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Electric potential of a charged ring

  1. Sep 11, 2015 #1

    MMS

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    1. The problem statement, all variables and given/known data
    Find the electric potential of a ring of radius R that is charged uniformly with a linear charge density λ.

    2. Relevant equations


    3. The attempt at a solution
    I wasn't sure which section to post this in but I finally landed here. It isn't really a problem that I'm troubled solving. Rather, it's something in the solution given I'm troubled understanding.
    Here's the full solution: http://docdro.id/lhpIgyS

    First off, I believe they messed up a little substituting Y_lm (not Y*_lm) as the exponent is exp(-i*m*phi) rather than exp(i*m*phi).
    However, What's really bugging me is what they did after picking phi=0 and using the delta in (8).
    I'm really not sure what went there. It seems as if they used some sort of orthogonality expression, I'm assuming that of spherical harmonics. If they did do so, I can't see what manipulations they did to get 2*pi*delta_m0.
    It hints that m'=0 but there is no m' here. Also, assuming there was, they picked it to be 0 because of the azimuthal symmetry?
    Moreover, if they did use the orthogonality expression of spherical harmonics, why is there no delta_ll'?

    Thanks in advance.
     
  2. jcsd
  3. Sep 11, 2015 #2

    TSny

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    Homework Helper
    Gold Member

    Yes, you are right. But their mistake won't affect the result.
    Note that they picked ##\phi = 0##. You should be able to use the azimuthal symmetry to see why you can do this.

    Once you let ##\phi = 0## you are left with just the integral ##\int_{0}^{2\pi} e^{-im\phi'} d\phi'##. What is the result of carrying out this integral? Consider the case where ##m = 0## as well as ##m \neq 0##.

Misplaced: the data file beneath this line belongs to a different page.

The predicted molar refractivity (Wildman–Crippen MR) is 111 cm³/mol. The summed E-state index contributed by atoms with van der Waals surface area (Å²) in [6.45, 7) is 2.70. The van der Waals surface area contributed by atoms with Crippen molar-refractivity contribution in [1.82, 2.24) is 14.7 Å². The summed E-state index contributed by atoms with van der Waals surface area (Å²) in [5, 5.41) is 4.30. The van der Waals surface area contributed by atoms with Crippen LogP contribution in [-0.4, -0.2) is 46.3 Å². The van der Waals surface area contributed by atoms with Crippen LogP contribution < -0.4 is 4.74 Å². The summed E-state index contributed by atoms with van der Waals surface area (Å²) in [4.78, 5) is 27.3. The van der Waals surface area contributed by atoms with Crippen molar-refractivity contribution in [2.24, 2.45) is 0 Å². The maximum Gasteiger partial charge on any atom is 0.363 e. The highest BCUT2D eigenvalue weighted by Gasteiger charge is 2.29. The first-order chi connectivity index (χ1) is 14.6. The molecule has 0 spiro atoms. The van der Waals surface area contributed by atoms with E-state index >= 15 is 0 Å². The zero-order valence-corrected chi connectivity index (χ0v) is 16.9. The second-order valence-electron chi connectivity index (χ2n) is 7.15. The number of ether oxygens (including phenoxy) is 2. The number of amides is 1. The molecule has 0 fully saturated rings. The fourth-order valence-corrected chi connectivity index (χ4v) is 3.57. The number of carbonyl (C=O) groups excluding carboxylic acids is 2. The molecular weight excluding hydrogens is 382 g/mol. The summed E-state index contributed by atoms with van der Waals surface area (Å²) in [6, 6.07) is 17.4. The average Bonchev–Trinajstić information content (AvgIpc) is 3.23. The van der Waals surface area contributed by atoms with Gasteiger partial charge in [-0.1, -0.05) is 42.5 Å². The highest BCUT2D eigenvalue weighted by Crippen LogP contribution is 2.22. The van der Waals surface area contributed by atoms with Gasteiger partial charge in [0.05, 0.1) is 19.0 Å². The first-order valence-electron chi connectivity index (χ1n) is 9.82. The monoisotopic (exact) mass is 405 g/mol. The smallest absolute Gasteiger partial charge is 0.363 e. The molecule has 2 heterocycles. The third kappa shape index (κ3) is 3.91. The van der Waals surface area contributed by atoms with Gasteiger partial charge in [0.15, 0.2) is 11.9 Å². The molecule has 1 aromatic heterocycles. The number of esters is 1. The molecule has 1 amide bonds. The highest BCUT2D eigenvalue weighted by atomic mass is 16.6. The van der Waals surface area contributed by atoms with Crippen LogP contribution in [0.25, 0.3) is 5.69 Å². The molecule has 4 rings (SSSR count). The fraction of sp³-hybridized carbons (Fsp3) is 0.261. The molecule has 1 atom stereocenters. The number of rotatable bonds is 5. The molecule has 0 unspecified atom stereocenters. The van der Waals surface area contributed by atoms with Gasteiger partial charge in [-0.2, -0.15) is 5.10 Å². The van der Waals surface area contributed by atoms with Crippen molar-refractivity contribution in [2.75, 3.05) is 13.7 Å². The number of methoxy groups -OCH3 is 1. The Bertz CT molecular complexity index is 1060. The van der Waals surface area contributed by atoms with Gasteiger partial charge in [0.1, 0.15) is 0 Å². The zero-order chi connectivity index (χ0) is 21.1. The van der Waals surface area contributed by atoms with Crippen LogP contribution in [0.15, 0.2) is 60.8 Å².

4. Sep 12, 2015 #3

    MMS

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    God I hate doing physics late at night.

    For m=0 it's instantly 2*pi since it's an integral over 1.
    For any m≠0 the integral would be that of sine\cosine from 0 to 2*pi which clearly gives 0.
    easier way of writing this would be 2*pi*delta_m0.

    Thank you TSny for bringing this to my attention. It was starting to piss me off a little. :P
     
  5. Sep 12, 2015 #4

    MMS

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    Also, if I may, I want to make sure I understand something in this question or in similar problems so I'd be happy if you could verify the following:

    Picking phi=0 here is merely because of the symmetry of the problem that suggests that the final answer won't be dependent of phi.
    However, it does not suggest that m=0 necessarily. It simply means that I can pick whichever angle phi I desire to observe the potential of the ring from. For instance, if it were simpler, we could've picked phi=pi or something else.
     
  6. Sep 12, 2015 #5

    TSny

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    Yes, that's right. For this problem it isn't necessary to choose a value for ##\phi##. The factor ##e^{im\phi}## can be pulled out of the integral since it doesn't depend on ##\phi'##. So, the integral over ##\phi'## will still force ##m## to be zero. Then, with ##m = 0##, ##e^{im\phi} = 1##, independent of ##\phi##.
     
  7. Sep 12, 2015 #6

    MMS

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    Got it. Thanks for the help TSny!
     
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